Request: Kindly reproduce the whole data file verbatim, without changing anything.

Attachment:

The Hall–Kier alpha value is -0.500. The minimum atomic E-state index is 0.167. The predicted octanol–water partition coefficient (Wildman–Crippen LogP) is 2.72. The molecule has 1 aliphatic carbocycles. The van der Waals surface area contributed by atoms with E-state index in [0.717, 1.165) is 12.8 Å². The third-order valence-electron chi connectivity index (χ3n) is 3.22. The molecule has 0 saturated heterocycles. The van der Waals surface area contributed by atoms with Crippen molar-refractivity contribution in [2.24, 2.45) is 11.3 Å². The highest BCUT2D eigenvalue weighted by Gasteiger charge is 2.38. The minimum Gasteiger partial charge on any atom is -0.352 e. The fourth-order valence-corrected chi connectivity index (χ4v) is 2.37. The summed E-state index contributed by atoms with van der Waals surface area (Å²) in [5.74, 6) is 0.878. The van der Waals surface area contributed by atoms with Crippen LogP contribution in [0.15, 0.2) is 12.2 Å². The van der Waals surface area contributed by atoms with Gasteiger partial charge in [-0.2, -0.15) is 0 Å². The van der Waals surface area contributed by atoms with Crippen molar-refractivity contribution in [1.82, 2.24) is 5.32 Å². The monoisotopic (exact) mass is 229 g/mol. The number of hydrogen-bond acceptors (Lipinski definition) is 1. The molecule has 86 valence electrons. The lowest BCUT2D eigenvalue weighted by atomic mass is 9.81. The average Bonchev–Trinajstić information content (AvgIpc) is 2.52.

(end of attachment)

The Hall–Kier alpha value is -0.500. The minimum atomic E-state index is 0.167. The predicted octanol–water partition coefficient (Wildman–Crippen LogP) is 2.72. The molecule has 1 aliphatic carbocycles. The van der Waals surface area contributed by atoms with E-state index in [0.717, 1.165) is 12.8 Å². The third-order valence-electron chi connectivity index (χ3n) is 3.22. The molecule has 0 saturated heterocycles. The van der Waals surface area contributed by atoms with Crippen molar-refractivity contribution in [2.24, 2.45) is 11.3 Å². The highest BCUT2D eigenvalue weighted by Gasteiger charge is 2.38. The minimum Gasteiger partial charge on any atom is -0.352 e. The fourth-order valence-corrected chi connectivity index (χ4v) is 2.37. The summed E-state index contributed by atoms with van der Waals surface area (Å²) in [5.74, 6) is 0.878. The van der Waals surface area contributed by atoms with Crippen LogP contribution in [0.15, 0.2) is 12.2 Å². The van der Waals surface area contributed by atoms with Gasteiger partial charge in [-0.2, -0.15) is 0 Å². The van der Waals surface area contributed by atoms with Crippen molar-refractivity contribution in [1.82, 2.24) is 5.32 Å². The monoisotopic (exact) mass is 229 g/mol. The number of hydrogen-bond acceptors (Lipinski definition) is 1. The molecule has 86 valence electrons. The lowest BCUT2D eigenvalue weighted by atomic mass is 9.81. The average Bonchev–Trinajstić information content (AvgIpc) is 2.52.